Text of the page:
Darkroom Fog Test for Medical Facilities and Chiropractic Offices - EH: Minnesota Department of Health

Darkroom Fog Test for Medical Facilities and Chiropractic Offices

Equipment needed:

  • Most facilities have only one speed film. However, if you have more than one speed film, use the "fastest" film in the facility.
  • New box of film.
  • Stopwatch or timer to measure 2 minutes.


  • Select the smallest cassette in the facility (usually 8"x10"). Turn off all lights (red and white) in the darkroom. Load the cassette from a new box of film while in total darkness.
  • In the x-ray room, place the cassette on the x-ray table. Record the distance selected.
  • Establish a technique: (You must pre-expose the film to x-ray to sensitize it.)Techniques will vary depending on speed of film-screen system, processing, etc. Approximately 5 mAs @ 60 kVp will usually work on 400 speed system at 40". Expose the film. Develop the film. Repeat the test (if necessary) until you find a technique which produces a density of approximately 1.0 O.D. (optical density). The exposed film will be a light to medium gray at a density of approximately 1.0 O.D.
  • Once a technique has been established, record it for future use.
  • From the new box of film, reload the cassette in total darkness.
  • Expose the film with the techniques established.
  • In the totally darkened darkroom remove the film from the cassette and place it on the counter. Cover half of the film with the cassette or cardboard. A trick is to run your fingernail (or pencil) down the edge of the cassette or cardboard that is central to the film. This will later help differentiate between the covered and uncovered halves of the film.
  • Turn on safelights.
  • Let film sit for 2 minutes by the clock. Change your position in the darkroom so as not to block any light getting to the film.
  • Process the film. Because your eyes have now partially adapted to the dark, (about 5 minutes), look for white light leaks around the door, around the processor (if it goes thru the wall), around pass boxes (if present), and around ceiling fixtures and vents. White light leaks must be sealed off.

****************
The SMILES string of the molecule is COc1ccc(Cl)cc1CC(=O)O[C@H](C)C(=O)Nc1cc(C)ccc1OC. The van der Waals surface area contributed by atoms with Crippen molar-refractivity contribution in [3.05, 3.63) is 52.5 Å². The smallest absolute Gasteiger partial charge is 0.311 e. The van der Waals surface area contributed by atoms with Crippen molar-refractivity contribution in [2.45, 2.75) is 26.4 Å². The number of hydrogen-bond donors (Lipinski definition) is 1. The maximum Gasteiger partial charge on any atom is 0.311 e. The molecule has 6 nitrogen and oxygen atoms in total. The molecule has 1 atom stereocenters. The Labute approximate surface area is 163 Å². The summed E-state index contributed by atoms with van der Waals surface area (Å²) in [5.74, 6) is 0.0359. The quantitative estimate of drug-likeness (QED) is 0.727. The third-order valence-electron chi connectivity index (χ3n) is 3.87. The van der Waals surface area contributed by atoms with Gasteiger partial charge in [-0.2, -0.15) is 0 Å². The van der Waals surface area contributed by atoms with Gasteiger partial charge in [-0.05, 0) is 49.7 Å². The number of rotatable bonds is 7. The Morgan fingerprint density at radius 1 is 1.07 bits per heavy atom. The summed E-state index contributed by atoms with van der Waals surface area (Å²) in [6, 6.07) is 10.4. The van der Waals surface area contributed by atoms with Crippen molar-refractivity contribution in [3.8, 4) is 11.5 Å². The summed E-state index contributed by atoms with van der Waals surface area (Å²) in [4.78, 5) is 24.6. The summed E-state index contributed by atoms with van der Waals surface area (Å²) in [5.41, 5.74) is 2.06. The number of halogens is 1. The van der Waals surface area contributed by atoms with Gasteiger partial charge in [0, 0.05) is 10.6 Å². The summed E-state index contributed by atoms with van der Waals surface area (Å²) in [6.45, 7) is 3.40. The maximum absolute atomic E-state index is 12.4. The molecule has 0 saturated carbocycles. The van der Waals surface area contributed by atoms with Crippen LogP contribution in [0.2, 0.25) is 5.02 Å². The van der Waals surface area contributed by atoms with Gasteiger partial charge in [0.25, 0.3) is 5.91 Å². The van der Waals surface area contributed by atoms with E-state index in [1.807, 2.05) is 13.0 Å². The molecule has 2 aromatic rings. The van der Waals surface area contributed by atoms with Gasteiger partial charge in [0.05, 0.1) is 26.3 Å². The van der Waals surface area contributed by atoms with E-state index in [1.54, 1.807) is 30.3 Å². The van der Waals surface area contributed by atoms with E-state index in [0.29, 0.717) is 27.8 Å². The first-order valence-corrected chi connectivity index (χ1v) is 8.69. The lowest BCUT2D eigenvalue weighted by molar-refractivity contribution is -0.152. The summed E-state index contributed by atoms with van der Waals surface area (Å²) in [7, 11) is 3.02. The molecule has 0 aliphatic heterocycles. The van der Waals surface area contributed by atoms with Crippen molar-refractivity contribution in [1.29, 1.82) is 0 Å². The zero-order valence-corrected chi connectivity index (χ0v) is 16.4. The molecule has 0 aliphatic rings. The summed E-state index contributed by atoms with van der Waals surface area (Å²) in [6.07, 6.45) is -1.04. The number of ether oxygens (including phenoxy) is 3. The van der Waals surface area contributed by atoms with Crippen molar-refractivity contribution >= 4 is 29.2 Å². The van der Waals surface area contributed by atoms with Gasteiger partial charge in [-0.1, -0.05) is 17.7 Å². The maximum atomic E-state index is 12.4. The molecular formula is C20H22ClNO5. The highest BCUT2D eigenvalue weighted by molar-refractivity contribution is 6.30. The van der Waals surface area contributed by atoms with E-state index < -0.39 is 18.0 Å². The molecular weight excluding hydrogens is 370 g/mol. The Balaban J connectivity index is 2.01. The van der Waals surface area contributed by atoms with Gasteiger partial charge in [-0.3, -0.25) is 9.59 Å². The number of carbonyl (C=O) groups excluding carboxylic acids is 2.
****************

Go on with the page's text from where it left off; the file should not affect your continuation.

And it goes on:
• Measure the optical density approximately ½" from either side of the line which identifies the covered half from the uncovered half of the film. If the sides differ by more than 0.08 O.D. (0.05 for mammo film), a fog problem exists that needs to be corrected.
  • Date film and record results.

Determining where fog is from:

Run another fog test, this time leaving the safelights off. If the fog is reduced, you have a safelight problem. If the fog is not reduced, there is probably a white light problem.

Some possible sources of safelight fog:

  • The bulb or filter may give off the correct color spectrum for the film being used.
  • The bulb may not be the correct wattage for the distance to the work surface. A 15-watt bulb should be four feet or more form the surface. If the distance is less, switch to a 7 1/2 watt bulb. Use 25 watt or less for ceiling lights.
  • There may be a crack in the safelight filter. If so, replace filter.
  • The filter may be in the receptacle correctly. Follow manufacturer's instructions for installation of the filter. There may be a specific orientation for the filter. (The lettering should be readable form the outside.)
  • Are there other indicator lights that may not be "safe" for your film? If so, run a test with all indicators light covered.

Sources of white light fog:

Stay in closed darkroom (no lights on and indicator lights covered) for approximately 10-15 minutes, and then look for white light leaks that were not seen while waiting for the 2 minute fog test. Seal off any sources of white light.

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Updated Thursday, February 05, 2015 at 02:45PM